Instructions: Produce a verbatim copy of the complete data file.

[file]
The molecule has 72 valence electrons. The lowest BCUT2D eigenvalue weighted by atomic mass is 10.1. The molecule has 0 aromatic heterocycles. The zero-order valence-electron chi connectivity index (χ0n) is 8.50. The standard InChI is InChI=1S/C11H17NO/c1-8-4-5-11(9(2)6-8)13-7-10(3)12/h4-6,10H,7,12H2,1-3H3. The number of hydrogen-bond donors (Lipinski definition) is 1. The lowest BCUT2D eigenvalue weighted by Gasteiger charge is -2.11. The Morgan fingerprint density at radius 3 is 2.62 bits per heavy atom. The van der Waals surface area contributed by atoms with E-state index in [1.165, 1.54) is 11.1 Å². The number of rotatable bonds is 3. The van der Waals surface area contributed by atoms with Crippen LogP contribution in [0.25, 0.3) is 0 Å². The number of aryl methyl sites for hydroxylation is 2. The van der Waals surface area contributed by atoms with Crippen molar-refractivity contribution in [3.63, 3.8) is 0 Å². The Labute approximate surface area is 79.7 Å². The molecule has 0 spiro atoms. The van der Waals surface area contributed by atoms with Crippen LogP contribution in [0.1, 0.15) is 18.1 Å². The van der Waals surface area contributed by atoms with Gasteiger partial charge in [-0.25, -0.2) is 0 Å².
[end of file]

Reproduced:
The molecule has 72 valence electrons. The lowest BCUT2D eigenvalue weighted by atomic mass is 10.1. The molecule has 0 aromatic heterocycles. The zero-order valence-electron chi connectivity index (χ0n) is 8.50. The standard InChI is InChI=1S/C11H17NO/c1-8-4-5-11(9(2)6-8)13-7-10(3)12/h4-6,10H,7,12H2,1-3H3. The number of hydrogen-bond donors (Lipinski definition) is 1. The lowest BCUT2D eigenvalue weighted by Gasteiger charge is -2.11. The Morgan fingerprint density at radius 3 is 2.62 bits per heavy atom. The van der Waals surface area contributed by atoms with E-state index in [1.165, 1.54) is 11.1 Å². The number of rotatable bonds is 3. The van der Waals surface area contributed by atoms with Crippen LogP contribution in [0.25, 0.3) is 0 Å². The number of aryl methyl sites for hydroxylation is 2. The van der Waals surface area contributed by atoms with Crippen molar-refractivity contribution in [3.63, 3.8) is 0 Å². The Labute approximate surface area is 79.7 Å². The molecule has 0 spiro atoms. The van der Waals surface area contributed by atoms with Crippen LogP contribution in [0.1, 0.15) is 18.1 Å². The van der Waals surface area contributed by atoms with Gasteiger partial charge in [-0.25, -0.2) is 0 Å².